Note - term "interaction" is loosely used - implies that effect in combination is different than sum of individual effects - not additivity. Three descriptions of the result of combinations of organisms: -synergistic, -suppressive, -no interaction.

Mechanisms of interactions

        Synergistic:

        Suppressive:

Importance of Nematodes in World Agriculture

See Sasser and Freckman in Vistas on Nematology.
Questionnaires returned by 371 nematologists worldwide (handout with Tables 2 and 3)
Consider inherent biases in data of this kind.
Consider means and variance in crop loss data.
- almost nobody had 10% yield loss
- include management costs as part of the loss

Ranking of important genera and relative weight:

Genus

Relative Damage Importance

Meloidogyne 1.00
Pratylenchus 0.57
Heterodera 0.44
Ditylenchus 0.18
Globodera 0.19
Tylenchulus 0.17
Xiphinema 0.15
Radopholus 0.12
Rotylenchulus 0.10
Helicotylenchus 0.09

Note - considerable variation by region, so questionnaire data biased by number of respondents per region.

International Survey of Crop Losses due to Nematodes

Life-sustaining Crops

Annual Loss (%)

Economically-important Crops

Annual Loss (%)

Banana

19.7

Cacao

10.5

Barley

6.3

Citrus

4.2

Cassava

8.4

Coffee

15.0

Chickpea

13.7

Cotton

10.7

Coconut

17.1

Cowpea

15.1

Corn

10.2

Eggplant

16.9

Field bean

10.9

Forages

8.2

Millet

11.8

Grape

12.5

Oat

4.2

Guava

10.8

Peanut

12.0

Melons

13.8

Pigeon pea

13.2

Misc. other

17.3

Potato

12.2

Okra

20.4

Rice

10.0

Ornamentals

11.1

Rye

3.3

Papaya

15.1

Sorghum

6.9

Pepper

12.2

Soybean

10.6

Pineapple

14.9

Sugar beet

10.9

Tea

8.2

Sugar cane

15.3

Tobacco

14.7

Sweet potato

10.2

Tomato

20.6

Wheat

7.0

Yam

17.7

 

 

 

 

Average

10.7%

Average

14.0%

 

Overall Average 12.3%

 

 

 

 

 

Information based on a worldwide survey with 371 responses.

Source: Sasser, J.N., Freckman, D.W., 1987. A world perspective on Nematology: the role of the society.  Pp 7-14 in J.A. Veech and D.W. Dickson (eds) Vistas on Nematology. Society of Nematologists, Hyattsville, Maryland. 509p.

 Crop losses - measurement and estimates

Estimated Crop Losses 2008

Crop Number of estimates per crop FAO production estimates (1000 metric tons) Estimated price per metric ton -2008 (U.S.$) Estimated yield losses due to nematodes (%) Estimated monetary loss due to nematodes - 2008 (x1000 U.S.$)
Banana 78 81,263 928 19.7 14,855,056
Barley 49 136,209 238 6.3 2,044,978
Cassava 25 228,138 175 8.4 3,353,629
Citrus 102 105,000 711 14.2 10,601,170
Cocoa 13 4,012 2,693 10.5 1,134,626
Coffee 36 7,742 1,915 15 2,223,425
Corn 125 637,444 183 10.2 11,895,929
Cotton (lint only) 85 112 1,040 10.7 12,463
Field bean 70 6,371 1,200 10.9 833,327
Oat 37 25,991 117 4.2 127,327
Peanut 69 30,670 1,470 12 5,410,188
Potato 141 321,736 264 12.2 10,362,473
Rice 64 432 624 10 26,957
Sorghum 53 64,589 59 6.9 262,942
Soybean 91 56,389 339 10.6 2,024,967
Sugar beet 51 247,878 47 10.9 1,258,234
Sugar cane 65 1,557,664 36 15.3 8,462,835
Sweet potato 67 126,299 407 10.2 5,242,210
Tea 16 3,871 282 8.2 89,637
Tobacco 92 6,326 6,600 14.7 6,137,485
Wheat 89 676,300 237 7 11,237,807
Sources:
http://www.fas.usda.gov/wap/circular/2008/08-09/productionfull09-08.pdf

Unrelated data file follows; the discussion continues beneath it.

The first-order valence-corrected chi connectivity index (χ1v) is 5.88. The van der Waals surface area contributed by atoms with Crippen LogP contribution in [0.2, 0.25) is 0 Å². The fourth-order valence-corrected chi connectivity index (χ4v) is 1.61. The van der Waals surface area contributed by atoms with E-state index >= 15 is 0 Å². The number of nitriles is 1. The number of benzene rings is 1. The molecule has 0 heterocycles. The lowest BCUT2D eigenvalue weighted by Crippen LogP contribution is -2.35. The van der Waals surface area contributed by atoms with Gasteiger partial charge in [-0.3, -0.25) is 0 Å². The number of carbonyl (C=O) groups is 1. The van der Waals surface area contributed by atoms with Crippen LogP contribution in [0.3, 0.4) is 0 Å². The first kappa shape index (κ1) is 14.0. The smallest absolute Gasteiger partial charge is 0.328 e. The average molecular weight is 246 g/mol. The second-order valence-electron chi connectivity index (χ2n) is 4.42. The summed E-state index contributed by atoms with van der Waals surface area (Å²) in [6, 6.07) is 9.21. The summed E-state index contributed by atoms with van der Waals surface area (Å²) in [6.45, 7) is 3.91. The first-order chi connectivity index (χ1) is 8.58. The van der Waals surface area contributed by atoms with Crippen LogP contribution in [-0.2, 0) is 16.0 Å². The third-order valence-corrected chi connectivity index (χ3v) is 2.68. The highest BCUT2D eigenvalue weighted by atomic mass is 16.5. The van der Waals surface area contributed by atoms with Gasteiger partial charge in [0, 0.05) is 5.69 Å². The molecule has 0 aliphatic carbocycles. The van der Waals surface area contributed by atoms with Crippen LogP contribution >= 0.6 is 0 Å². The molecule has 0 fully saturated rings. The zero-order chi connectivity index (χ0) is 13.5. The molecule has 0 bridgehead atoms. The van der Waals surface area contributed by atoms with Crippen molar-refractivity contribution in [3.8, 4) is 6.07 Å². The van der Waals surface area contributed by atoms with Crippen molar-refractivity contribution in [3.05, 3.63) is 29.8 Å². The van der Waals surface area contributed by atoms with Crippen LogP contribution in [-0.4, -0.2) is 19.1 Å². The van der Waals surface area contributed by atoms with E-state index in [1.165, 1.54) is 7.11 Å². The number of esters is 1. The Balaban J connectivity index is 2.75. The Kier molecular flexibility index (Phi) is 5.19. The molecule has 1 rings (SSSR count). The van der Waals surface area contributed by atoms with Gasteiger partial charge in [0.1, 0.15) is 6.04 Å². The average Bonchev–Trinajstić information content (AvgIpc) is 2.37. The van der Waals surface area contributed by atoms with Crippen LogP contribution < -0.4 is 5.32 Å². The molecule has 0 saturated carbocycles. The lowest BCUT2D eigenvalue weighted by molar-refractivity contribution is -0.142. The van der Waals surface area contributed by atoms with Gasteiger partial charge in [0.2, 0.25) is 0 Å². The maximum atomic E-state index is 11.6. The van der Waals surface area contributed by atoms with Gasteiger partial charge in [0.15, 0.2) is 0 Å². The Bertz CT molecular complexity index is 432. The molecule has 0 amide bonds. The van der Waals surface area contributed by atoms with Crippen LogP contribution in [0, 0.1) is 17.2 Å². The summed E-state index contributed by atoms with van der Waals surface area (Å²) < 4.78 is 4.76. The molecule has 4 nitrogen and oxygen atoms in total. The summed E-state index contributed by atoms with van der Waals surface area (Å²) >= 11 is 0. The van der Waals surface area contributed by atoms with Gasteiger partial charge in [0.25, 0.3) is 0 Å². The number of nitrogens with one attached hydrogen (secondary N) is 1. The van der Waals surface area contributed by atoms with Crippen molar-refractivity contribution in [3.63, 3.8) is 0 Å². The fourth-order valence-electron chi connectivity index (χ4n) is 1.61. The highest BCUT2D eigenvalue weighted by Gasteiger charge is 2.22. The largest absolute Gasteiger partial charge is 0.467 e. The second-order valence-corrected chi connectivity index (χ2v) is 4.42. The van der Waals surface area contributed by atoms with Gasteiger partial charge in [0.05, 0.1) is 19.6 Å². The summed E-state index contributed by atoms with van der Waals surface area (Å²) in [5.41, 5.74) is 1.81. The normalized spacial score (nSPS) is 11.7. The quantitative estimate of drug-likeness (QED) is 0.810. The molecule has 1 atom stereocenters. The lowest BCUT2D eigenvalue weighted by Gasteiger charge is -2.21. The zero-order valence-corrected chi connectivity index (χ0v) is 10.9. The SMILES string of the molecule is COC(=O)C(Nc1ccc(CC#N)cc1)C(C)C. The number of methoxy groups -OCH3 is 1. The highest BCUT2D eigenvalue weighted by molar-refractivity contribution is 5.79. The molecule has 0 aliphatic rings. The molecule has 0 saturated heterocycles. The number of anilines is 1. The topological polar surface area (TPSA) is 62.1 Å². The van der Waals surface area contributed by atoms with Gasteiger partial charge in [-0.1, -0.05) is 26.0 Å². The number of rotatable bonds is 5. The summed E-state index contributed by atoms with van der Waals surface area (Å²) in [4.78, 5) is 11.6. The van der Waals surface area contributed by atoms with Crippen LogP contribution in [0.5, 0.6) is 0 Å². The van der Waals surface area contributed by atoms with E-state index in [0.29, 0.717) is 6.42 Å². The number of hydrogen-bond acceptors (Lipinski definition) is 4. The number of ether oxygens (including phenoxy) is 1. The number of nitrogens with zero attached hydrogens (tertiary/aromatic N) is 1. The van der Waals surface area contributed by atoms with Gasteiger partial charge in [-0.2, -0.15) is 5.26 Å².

http://usda.mannlib.cornell.edu/usda/current/PeanPrice/PeanPrice-10-10-2008.pdf
http://usda.mannlib.cornell.edu/usda/current/CropProdSu/CropProdSu-01-11-2008.pdf
http://www.nass.usda.gov/Publications/Ag_Statistics/2008/index.asp

References:

Bird, A.F.

Davis. E.L., R.S. Hussey, T.J. Baum, J. Bakker, A. Schotts, M.N. Rosso and P. Abad. 2000. Nematode parasitism genes.  Ann. Rev. Phytopathol. 38:365-396.

Dropkin, V.

Garrett

Hamamouch, N., Li, C., Hewezi, T., Baum, T.J., Mitchum, M.G., Hussey, R.S., Vodkin, L.O., Davis, E.L. 2012.  The interaction of the novel Hg30C02 cyst nematode effector protein with a plant b-1,3-endoglucanase may suppress host defence to promote parasitism.  Journal of Experimental Botany.

Smant, G., Jones, J. 2011.  Suppression of plant defences by nematodes.  Chapter 13, pp 273-286. In Jones, J., Gheysen, G., Fenoll, C. (eds).  Genomics and Molecular Genetics of Plant-Nematode Interactions.  Springer, NY.

Jones, J.D.G, Dangl, J.L. 2006. The plant immune system. Nature 444:323-329.

Jones, J. 2012.  Lectures in the EUMAINE program, University of Ghent.

Gheysen, G.  1998.  Chemical signals in the plant-nematode interaction.  A complex system? In Romeo et al.  Phytochemical signals and plant-microbe interactions.

Gheysen, G. and Mitchum, M.G. 2011. How nematodes manipulate plant development pathways for Infection. Current Opinion in Plant Biology 14:415-421.

Hussey, R.S. and V.M. Williamson 1998.  Physiological and molecular aspects of nematode parasitism.  Agronomy Monograph 36.

Koenning, S.R.,  Overstreet, C., Noling,, J.W., Donald, P.A., Becker, J.O., Fortnum B.A. 1999. Survey of Crop Losses in Response to Phytoparasitic Nematodes in the United States for 1994.  Journal of Nematology 31:587-618.

Melakeberhan and Ferris

McClure

Muller et al, 1981

Sasser, J.N., Freckman, D.W., 1987. A world perspective on Nematology: the role of the society.  Pp 7-14 in J.A. Veech and D.W. Dickson (eds) Vistas on Nematology. Society of Nematologists, Hyattsville, Maryland. 509p.

Seinhorst

Wallace, 1986

Wyss U., F.M.W. Grundler and A. Munch. 1992. The parasitic behaviour of second-stage juveniles of Meloidogyne incognita in roots of Arabadopsis thaliana. Nematologica 38:98-111.